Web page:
US Treasuries were supported by the flight-to-safety and short-covering as US job reports for December 2019 painted a weaker outlook than what was priced-in. The US Yield-curve flattened with the 30-year yield dropping by five bps to 2.27%. The notable driver for such bull flattening was the outlook on wage growth, which helped long-dated bonds to outperform given its strong correlation with inflation pricing. The wages component on the unemployment report came in at 2.90% versus the consensus and prior readings of 3.10%.
China’s benchmark 10-year benchmark yields reached the lowest level in the last four months. Lesser concern over inflation and reserve ratio rate cut by PBOC fueled the bond rally for Chinese bonds. We maintain the view that the Chinese Sovereign bonds (CNY-local bonds) provide a robust technical play due to the benign inflationary outlook coupled with the inclusion in the global benchmark indices.
As the recent local tensions subside, investor flows to regional bonds and Sukuk have picked up. The average yield on the GCC benchmark index is at 3.19%, which translates to a risk premium of 145bps over the US risk-free benchmark Treasuries. The higher than above average premium as compared to the EM peers from ratings adjusted basis is one of the primary conviction we maintain. High yielding Sovereign bonds from Oman and Bahrain have provided a good source of income for investors and should continue to be supported in this low yield environment.
The year 2020 has begun with robust bond transactions across corporate and governments. Over USD 100 Billion of bonds have been priced so far, and last week’s activity was marked as one of the biggest weeks for primary bond issuance on record. While the GCC issuers have been relatively quiet in the primary issuance market, Chinese and Indian issuers have dominated the Emerging Market Debt issuance so far this year. Notable Indian issuers such as EXIM Bank and Shriram Transport tapped the markets last week while Gold-loan NBFC Manappuram Finance raised its maiden USD denominated debt. Indonesia’s first benchmark issuance this year saw strong demand. Chinese real-estate issuers dominated the Asian primary market last week. JD.com’s first primary issuance in four years saw robust bid from investors.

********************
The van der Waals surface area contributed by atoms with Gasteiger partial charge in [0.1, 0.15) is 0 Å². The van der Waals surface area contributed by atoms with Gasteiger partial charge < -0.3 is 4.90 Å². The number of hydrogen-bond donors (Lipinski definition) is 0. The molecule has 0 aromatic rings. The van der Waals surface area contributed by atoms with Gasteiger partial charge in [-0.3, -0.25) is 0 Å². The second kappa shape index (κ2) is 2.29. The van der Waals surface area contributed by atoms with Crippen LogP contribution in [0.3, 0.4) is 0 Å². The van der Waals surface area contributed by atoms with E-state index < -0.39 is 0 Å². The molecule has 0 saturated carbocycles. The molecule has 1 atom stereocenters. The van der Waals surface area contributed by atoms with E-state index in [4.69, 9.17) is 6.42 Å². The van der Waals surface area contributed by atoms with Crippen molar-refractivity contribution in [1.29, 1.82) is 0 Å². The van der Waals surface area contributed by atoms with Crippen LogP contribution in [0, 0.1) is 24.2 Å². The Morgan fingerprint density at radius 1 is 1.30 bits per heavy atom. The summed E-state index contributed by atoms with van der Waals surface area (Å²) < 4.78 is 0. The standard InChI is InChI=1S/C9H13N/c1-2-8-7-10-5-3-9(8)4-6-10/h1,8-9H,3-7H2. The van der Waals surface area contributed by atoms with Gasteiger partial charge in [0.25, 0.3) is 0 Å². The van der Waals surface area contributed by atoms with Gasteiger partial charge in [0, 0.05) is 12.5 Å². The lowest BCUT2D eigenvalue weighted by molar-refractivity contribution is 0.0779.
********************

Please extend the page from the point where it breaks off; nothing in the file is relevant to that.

The broader market narrative at the start of the year is much the same as 2019, with optimism on trade resolution and easy Central Bank policy continuing to keep developed market equities near all-time highs. The Dow crossed the 29,000 milestone and the S&P 500 ended the week +1% with tech continuing its outperformance (Nasdaq +1.8% on the week) as global sentiment improved, amidst easing US-Iranian tensions and the imminent signing of phase 1 of the US-China trade deal. US margins have been feeling the impact of higher wages and tariffs and lower tariffs could boost earnings. Emerging markets continued their December rally led by China.
Post the strong performance of US equities in 2019, there still remains a case for staying invested, as we expect 5% returns for the S&P 500 in 2020 with select themes potentially adding alpha. US companies paid out nearly half a trillion dollars in dividend payments last year, +6.4% over 2018, the eighth consecutive year of record payments, providing investors with income alongside stellar returns. Tech which was responsible for the largest share of the US equity rally in 2019 was supported by strong FAANG performance. Just four companies account for half of the cap-weighted gains in the S&P 500 in 2019: Apple, Microsoft, Facebook and Alphabet, a concentrated rally. A strong consumer backdrop should continue to drive tech performance for companies that have high levels of engagement and stickiness of the user base (streaming and ecommerce).
We remain focused on growth and earnings, ahead of the start of the Q4 Earnings season which begins Tuesday in the US with the banks i.e. JPMorgan, Citi, and Wells Fargo. Consensus is expecting the banking sector to post 8%-plus EPS growth year/ year and the S&P 500 EPS to fall about 1.5% (as analysts revised down estimates after the 3Q season ended). We would add the usual 3-4% beat, taking earnings growth into positive territory. With price multiples at elevated levels in developed markets, earnings growth is the key to the next leg up. Emerging markets need to post significant acceleration in earnings growth to surpass current valuations at cycle-high levels. Though EM valuations at 13X forward earnings are low compared to DM, they haven’t exceeded this level in the past 5 years. Earnings forecasts favor a broadening global recovery in 2020 led by strong EPS growth in emerging markets. Our expectations for EM are at 11% and for China and India at 13% earnings growth.
The final size of Saudi Aramco’s IPO increased, as the Goldman Sachs Group Inc., one of the underwriters, exercised the over-allotment option and increased the offering to $29.4 bn. 450mn additional shares were placed at SAR 32 ($8.53) with investors, during the book-building process.
Airbus is set to displace Boeing as the world’s biggest plane maker when the latter reports production figures next week. Boeing will halt Max 737 production this month. The 737 was its top seller and a major source of profit. Airbus delivered a record 863 planes last year, above its target of about 860. Sales at Airbus last year were led by A321s.
Written By:Maurice Gravier Chief Investment Officer, MauriceG@EmiratesNBD.com
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A fantastic 2019, a volatile start to 2020
Setting the stage for 2020